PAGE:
Misunderstanding and confusion often surround a borrower’s reverse mortgage occupancy requirements. The topic is a timely one! The return of warm weather signals the migratory return of “snowbirds” to their primary residences north of the Mason-Dixon Line. (The term “snowbirds” refers to those fortunate individuals who spend the winter months in a much warmer climate.)
A condition of all reverse mortgages is the stipulation that the borrower live in the property as their primary residence. Borrowers are allowed to leave the primary residence for designated periods of time such as: rehabilitation from an injury in an off-site facility; extended visits to family or extended vacations; or their own “snowbird” migration to warmer climates through the winter months.
There are stated restrictions on how long they are allowed to be absent from the property and certain attestations that must be made on an annual basis. The general rule of thumb used in servicing is that the borrower is allowed to be absent from the property for up to 12 months before the loan is considered to be in default.
Here’s an interesting exception. If a borrower is traveling on a mission trip, HUD may allow them to be away from the primary residence for longer than 12 months. An important cautionary note: Borrowers should always seek HUD approval before leaving on any mission trip that is anticipated to extend beyond 12 months.
HUD reserves the right to deny this type of request. These timelines and guidelines provide borrowers with the freedom to travel and enjoy life away from their primary residences without violating their loan covenants. Occupancy guidelines are in place primarily to protect the investor (Fannie Mae or others) and insurer (HUD).
As the property itself is the only real collateral on a reverse mortgage, servicers must monitor occupancy status vigilantly. Vacant or abandoned properties can quickly fall into disrepair, and the result is diminished property value – a loss for all.
How is the reverse mortgage occupancy requirement monitored?
There are two primary tools that servicers use to monitor occupancy status: Annual Occupancy Certificates and Return Mail. HUD requires accurate tracking and follow-up without exception, and the task of monitoring occupancy requirements is a key component of the servicing function. It can be time-consuming, and from time-to-time, requires extensive and sensitive follow-up with borrowers.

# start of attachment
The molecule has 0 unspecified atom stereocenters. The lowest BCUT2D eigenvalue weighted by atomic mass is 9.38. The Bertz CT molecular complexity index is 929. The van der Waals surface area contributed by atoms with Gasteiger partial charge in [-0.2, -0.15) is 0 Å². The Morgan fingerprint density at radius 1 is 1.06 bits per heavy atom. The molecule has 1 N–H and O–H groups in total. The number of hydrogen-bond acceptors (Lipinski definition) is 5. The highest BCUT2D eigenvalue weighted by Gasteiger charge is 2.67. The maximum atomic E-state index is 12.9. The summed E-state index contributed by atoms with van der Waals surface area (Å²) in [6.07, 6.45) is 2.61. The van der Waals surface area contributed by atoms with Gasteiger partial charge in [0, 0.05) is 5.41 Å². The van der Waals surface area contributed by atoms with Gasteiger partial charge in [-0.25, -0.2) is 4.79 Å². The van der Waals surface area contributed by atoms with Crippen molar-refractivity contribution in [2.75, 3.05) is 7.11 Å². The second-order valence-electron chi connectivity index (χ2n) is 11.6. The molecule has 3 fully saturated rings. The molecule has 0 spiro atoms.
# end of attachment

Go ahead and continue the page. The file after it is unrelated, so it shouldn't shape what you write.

Annual Occupancy Certificate
Around the first anniversary of loan funding, and every year thereafter, servicers must mail out an Occupancy Certificate to borrowers asking them to sign and attest to the fact that the property remains their principal residence. Borrowers are required to sign this certificate and return it to their servicer in a prompt fashion (typically within 30 days). Each servicer has their own variation of an Annual Occupancy Certificate, but HUD requires one piece of standard language be present:
“Warning: Section 1001 of Title 18 of the United States Code makes it a criminal offense to make a willfully false statement or misrepresentation to any department or agency of the United States government as to any matter within its jurisdiction.”
This required HUD language is strong, yet vitally important. Servicers rely solely on the borrower to be completely truthful about their occupancy status when signing and returning this document. If a borrower was absent from the primary residence for longer than 12 months, or indicates that they have permanently moved from their primary residence, then the servicer must seek HUD’s approval to call the loan due and payable.
Once approval from HUD is received, the servicer mails out a demand letter to the borrowers requiring them to either repay the loan in whole, or cure the default by re-occupying the property as their principal residence.
As previously stated, borrowers may move in and out of their homes at different times throughout the year, and for various reasons. When a piece of mail addressed to the borrower gets returned by the Post Office to the servicer, the returned mail (typically a monthly statement) serves as a red flag indicator that there may be an occupancy issue with the property.
Certainly not all cases of returned mail result in an occupancy default! The borrower could be in the midst of traveling; or the borrower may have forgotten to inform their servicer to forward their statements to their winter home or to the son or daughter who handles their affairs. Whatever the reason for return mail, the servicer uses the occasion to reach out to the borrower to validate that there might, or might not be, a valid occupancy default.
Consider how sensitive a servicing agent must be when fielding calls from very irate borrowers wanting to know why the follow-up to a simple piece of returned mail could result in their loan being called due and payable! There is an inherent nervousness in some reverse mortgage borrowers, and what appears to be routine and standard follow-up must be handled with finesse and professionalism by the servicer.
The occupancy requirements and annual certification process provides a valuable service to the investor, insurer and borrower. Lenders can assist in this process, and ultimately create a better experience for their borrowers, by setting expectations on the front end. Loan origination is the opportune time to educate new borrowers on the occupancy verification processes that are in place to protect them and the viability of the reverse mortgage program.
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